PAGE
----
After a warm and humid week full of Independence Day celebrations, Jared Jacobsen has shifted his focus to an entirely different holiday: Christmas.
“There’s something enchanting about singing about snow when it’s 95 degrees outside,” said Jacobsen, the Institution’s organist and coordinator of worship and sacred music.
At 8 p.m. Sunday, July 8 in the Amphitheater, Jacobsen will present “Faces in a Stable: Christmas in July” for Week Three’s Sacred Song Service. Celebrating Christmas, he said, is a vital part of summer in Chautauqua that unites the congregation through joyful song.
With so many Christmas favorites, Jacobsen has the task of selecting the right carols for this summertime service, songs that make Chautauquans nostalgic for hot cocoa and sugar cookies.
“Great music has been written about every aspect of the Christmas story, so it’s hard to pick and choose,” he said. “It’s helpful for me to come up with a theme.”
This year, Jacobsen was inspired by a Latin Christmas chant called “O Magnum Mysterium,” meaning “O Great Mystery.” The mystery, Jacobsen said, is reflected in the faces behind Christmas, from the very first eyes to fall upon baby Jesus to all of those who celebrate the holiday.
With each piece, he will add a new face to the manger scene. The set begins with Mary and ultimately recognizes all of those, past and present, who have shared in the celebration of this sacred birth.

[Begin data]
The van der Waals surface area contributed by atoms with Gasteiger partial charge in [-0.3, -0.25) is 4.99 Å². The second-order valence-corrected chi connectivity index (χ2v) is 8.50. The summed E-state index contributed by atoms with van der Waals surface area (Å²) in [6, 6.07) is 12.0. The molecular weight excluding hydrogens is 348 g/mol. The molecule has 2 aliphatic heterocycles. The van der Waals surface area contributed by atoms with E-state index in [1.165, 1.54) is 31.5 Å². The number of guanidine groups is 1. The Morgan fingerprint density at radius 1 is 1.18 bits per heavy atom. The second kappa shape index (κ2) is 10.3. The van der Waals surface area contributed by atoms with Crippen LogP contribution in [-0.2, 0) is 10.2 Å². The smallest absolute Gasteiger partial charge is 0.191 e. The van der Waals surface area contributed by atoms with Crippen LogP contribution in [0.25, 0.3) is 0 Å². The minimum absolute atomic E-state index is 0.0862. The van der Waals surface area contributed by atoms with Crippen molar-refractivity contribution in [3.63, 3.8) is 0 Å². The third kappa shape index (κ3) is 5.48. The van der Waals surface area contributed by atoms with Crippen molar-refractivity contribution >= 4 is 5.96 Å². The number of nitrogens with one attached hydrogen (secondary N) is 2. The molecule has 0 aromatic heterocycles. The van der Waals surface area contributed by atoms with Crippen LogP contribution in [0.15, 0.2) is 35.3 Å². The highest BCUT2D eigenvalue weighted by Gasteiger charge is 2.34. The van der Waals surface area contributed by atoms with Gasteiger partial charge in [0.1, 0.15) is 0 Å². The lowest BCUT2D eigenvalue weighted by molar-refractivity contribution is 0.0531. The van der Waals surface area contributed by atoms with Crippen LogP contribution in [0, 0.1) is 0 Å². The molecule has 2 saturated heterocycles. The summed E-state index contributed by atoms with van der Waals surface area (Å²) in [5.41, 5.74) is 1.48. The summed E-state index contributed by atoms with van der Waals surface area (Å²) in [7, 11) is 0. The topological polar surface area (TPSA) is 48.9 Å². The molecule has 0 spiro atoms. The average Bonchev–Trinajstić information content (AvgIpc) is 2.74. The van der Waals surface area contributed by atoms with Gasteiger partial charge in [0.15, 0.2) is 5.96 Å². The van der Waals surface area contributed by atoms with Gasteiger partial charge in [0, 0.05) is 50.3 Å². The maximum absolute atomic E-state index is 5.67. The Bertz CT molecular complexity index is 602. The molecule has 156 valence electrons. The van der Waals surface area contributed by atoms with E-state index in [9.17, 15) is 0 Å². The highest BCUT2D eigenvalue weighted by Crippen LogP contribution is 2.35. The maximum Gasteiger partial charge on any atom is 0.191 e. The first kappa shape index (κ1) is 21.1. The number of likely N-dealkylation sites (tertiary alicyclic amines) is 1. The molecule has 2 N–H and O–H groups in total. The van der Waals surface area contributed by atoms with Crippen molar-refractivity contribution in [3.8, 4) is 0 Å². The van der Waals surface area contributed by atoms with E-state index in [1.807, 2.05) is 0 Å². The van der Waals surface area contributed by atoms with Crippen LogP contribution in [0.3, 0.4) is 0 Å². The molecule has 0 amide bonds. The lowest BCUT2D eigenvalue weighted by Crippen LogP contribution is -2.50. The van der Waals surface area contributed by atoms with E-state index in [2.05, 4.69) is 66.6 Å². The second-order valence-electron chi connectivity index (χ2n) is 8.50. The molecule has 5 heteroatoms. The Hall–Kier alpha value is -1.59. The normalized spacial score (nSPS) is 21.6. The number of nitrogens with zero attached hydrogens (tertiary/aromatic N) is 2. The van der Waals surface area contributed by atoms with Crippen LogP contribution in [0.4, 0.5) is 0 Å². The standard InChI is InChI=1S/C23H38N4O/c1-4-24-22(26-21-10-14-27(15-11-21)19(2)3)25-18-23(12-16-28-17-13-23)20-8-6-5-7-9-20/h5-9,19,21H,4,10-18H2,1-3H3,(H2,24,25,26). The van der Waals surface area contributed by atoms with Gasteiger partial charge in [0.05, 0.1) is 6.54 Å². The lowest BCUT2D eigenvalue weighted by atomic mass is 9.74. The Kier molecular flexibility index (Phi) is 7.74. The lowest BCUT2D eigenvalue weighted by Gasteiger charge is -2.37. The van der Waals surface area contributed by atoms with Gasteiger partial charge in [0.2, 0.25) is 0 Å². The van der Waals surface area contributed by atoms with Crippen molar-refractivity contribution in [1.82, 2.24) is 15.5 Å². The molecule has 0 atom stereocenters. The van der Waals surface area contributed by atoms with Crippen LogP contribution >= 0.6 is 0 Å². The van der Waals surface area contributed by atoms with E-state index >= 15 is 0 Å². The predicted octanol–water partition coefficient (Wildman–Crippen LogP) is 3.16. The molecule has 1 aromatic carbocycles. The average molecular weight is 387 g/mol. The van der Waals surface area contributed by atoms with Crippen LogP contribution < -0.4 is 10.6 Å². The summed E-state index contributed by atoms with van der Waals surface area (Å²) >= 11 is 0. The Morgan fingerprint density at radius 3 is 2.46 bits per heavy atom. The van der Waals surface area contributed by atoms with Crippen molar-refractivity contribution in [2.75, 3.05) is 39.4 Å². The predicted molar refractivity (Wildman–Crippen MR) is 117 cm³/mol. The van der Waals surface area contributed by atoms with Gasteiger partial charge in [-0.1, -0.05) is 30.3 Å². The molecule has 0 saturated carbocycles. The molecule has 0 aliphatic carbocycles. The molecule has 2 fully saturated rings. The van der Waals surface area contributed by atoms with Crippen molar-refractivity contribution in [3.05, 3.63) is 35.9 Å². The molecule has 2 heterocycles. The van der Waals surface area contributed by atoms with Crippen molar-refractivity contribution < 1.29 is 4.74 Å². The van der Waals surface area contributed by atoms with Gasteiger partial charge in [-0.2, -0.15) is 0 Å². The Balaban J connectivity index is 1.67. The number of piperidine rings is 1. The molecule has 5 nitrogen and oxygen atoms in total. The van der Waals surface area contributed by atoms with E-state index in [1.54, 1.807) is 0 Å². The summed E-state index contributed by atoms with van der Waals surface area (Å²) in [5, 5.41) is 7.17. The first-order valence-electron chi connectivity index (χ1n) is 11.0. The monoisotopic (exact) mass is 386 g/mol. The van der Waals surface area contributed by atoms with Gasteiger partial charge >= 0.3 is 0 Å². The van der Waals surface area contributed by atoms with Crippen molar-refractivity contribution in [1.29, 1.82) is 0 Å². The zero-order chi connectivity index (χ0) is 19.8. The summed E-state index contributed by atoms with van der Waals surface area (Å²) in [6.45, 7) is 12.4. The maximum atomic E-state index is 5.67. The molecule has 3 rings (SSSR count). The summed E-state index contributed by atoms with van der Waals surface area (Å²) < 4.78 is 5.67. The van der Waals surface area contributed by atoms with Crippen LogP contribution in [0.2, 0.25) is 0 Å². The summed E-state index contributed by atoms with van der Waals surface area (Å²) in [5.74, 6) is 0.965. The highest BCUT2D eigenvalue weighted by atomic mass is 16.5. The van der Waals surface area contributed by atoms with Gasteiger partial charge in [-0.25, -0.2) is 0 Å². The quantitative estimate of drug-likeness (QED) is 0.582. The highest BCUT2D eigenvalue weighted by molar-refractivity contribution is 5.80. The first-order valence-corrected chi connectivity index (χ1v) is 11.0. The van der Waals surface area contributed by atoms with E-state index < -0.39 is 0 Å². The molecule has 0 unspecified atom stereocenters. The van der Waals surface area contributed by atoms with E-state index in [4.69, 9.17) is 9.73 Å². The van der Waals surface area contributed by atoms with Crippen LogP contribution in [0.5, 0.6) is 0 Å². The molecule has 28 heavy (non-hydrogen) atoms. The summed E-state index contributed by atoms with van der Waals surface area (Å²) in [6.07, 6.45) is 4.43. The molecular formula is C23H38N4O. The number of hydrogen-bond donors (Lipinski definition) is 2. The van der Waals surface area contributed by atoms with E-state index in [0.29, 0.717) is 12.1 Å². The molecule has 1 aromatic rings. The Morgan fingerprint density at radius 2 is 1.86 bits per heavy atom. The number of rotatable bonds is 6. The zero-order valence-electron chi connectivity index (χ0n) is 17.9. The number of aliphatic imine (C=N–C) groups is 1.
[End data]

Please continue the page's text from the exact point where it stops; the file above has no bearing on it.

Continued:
“It starts with this little gathering, this rag-tag bunch of people gathering in the most humble place you can possibly imagine,” he said. “And then I will take it out of the charming story in the stable and connect it with all the rest of the world who is told this story for 2,000 years.”
Jacobsen’s approach, he admits, is not glamorous. The set of music, written by composer Morten Lauridsen in 1994, was not written to be flashy. Rather, it “crystallized this whole idea of the simplicity of the stable.”
“It’s not about the King and the fanfare and being born in the best hospital in town,” he said. “These are refugees, seeking someplace to lay their head. There’s no room anywhere, so they’re in a stable. It’s out of the most humble beginnings.”
By emphasizing Jesus’ humble beginning, Jacobsen hopes the audience will recognize the true magic of Christmas, a magic that he has felt in his own life. After his nephew was born, he said a special moment transpired that demonstrated the power of innocence and new life.
“When that baby was born and we were all standing in the hospital, staring through the window. It was like a magical thing, it was a new beginning,” Jacobsen said. “Just instantly, everything kind of melted away, all the turmoil and the frustration. That’s the magic of the baby, that’s the magic of Christmas.”